Note: additionally, there are at least eight (8) different terms used for the single term “jumper” in Article 250, some of which are normally-current-carrying, some are normally non-current-carrying, some are both, and most, if not all, are “grounded” at some point. However, this blog will not discuss these issues.
We point out the above definitions as one could make an argument that the code needs a single term, such as “the grounded conductor” to occasionally define both the normally-current-carrying-grounded-conductor (the neutral conductor) and the normally-non-current-carrying-grounded-conductor (any of the ground wires, such as the EGC, the GEC or the electrodes). Couldn’t the Code simply say “Neutral and Ground Conductors” instead of “Grounded Conductors” so that this is clearer?
Are you not confused already? This is a blog that is simply trying to clarify certain terminology… although even it may appear confusing to some readers! This should just emphasize to you how important it is that the Code utilizes the “find and replace” function to fix its terminology.
Now, we here at E&S are no fans of the term “Neutral” for defining the neutral conductor. Neutral sounds friendly and safe… when it is not! In our classes, we occasionally call it the “deadly death conductor” as one could argue that the neutral has taken more lives than phase wires over the years (I am not sure that is true, but we are confident that far more people have died from neutrals than anyone would be comfortable with). Neutral conductors are normally-current-carrying and can kill you as easily as any phase wire. This fact alone means that the terminology for such a hazardous conductor should not be mixed up with the safe ones, ever.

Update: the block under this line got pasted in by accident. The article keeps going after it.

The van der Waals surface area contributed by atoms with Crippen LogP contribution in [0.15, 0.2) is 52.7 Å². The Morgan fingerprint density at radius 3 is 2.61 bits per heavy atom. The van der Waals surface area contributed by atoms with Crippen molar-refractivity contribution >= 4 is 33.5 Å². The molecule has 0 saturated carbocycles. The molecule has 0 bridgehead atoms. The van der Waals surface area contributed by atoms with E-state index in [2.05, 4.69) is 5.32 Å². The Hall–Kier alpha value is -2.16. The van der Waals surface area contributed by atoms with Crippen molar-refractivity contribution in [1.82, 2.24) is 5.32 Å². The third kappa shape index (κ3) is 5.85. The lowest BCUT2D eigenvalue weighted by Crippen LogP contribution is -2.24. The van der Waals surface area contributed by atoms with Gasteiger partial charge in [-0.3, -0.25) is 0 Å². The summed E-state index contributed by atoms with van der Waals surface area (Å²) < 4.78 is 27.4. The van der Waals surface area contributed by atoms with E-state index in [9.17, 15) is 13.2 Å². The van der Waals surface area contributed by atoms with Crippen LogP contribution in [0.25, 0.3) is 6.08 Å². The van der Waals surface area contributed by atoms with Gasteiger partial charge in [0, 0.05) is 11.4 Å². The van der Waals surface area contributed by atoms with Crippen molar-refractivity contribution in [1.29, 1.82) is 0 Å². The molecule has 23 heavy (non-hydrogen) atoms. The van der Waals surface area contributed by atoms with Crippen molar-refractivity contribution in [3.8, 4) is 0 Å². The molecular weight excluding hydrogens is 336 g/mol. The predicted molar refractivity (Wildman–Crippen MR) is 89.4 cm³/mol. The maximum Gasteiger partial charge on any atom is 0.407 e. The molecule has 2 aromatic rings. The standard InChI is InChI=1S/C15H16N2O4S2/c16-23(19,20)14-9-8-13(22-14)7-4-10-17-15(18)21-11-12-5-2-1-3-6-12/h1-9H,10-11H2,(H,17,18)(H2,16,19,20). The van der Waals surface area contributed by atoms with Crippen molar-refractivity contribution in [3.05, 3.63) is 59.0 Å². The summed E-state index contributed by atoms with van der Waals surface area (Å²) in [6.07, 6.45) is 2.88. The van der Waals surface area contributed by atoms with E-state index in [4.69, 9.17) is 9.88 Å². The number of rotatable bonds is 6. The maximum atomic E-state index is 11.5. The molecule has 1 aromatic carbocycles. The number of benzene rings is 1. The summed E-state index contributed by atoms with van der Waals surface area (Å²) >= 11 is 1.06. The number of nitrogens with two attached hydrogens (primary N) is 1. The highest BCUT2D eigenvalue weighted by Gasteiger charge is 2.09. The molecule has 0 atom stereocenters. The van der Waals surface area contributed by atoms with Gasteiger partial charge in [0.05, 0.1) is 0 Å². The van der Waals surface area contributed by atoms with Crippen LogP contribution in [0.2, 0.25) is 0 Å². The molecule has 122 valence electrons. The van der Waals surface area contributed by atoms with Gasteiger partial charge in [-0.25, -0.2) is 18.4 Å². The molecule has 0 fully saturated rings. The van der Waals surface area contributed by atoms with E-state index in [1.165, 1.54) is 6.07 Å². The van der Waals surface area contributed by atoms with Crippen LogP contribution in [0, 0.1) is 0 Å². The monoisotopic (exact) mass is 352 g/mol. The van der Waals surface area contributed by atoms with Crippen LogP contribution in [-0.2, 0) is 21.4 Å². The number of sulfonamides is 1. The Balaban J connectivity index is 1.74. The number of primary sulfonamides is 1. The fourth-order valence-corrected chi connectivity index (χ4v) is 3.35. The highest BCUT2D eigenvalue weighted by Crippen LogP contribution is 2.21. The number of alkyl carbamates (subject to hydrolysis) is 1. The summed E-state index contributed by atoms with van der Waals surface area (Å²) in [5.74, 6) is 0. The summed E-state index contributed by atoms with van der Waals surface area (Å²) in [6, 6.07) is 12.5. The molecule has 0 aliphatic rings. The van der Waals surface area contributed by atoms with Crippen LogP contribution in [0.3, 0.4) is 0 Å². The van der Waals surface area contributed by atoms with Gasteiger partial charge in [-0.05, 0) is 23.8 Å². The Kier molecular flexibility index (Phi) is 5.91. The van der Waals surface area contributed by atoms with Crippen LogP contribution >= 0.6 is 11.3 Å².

Perhaps this is why over the years we have seen different terms for the neutral such as Common Conductor or Return Conductor. Perhaps “Deadly Death Conductor” is a bit overboard… and maybe it is far too late to change the name from “Neutral Conductor” to “Return Conductor” or whatever better name there may be for a normally-current-carrying conductor that doesn’t sound so friendly. How many non-electrical folks do you think have been injured over the years thinking that the neutral wire is safe?
Whatever name the Authors of the Code decide to go with, it needs to eliminate all the other terms: Common Conductor, Grounded Circuit Conductor, Ground-Fault Circuit Conductor, etc., all need to go away across the entire Code.
Additionally, the term “Grounded Conductor” needs to be eliminated and replaced with two (2) terms: one to indicate the normally-current-carrying Neutral Conductor, and another with a single term to indicate the normally-non-current-carrying conductors, i.e., “Ground Conductor”. When the code does need to refer to both conductors, it can do so simply by using the two terms, instead of a combined term that confuses everyone.
In the final analysis, just how many terms for the Neutral Conductor do we really need? We vote that we only need one. Perhaps the Code writers will soon decide to finally clean up this terminology – and smartly use the “replace” function in Word? If they do, they will be providing a long-needed improvement that will benefit everyone that relies upon the Code.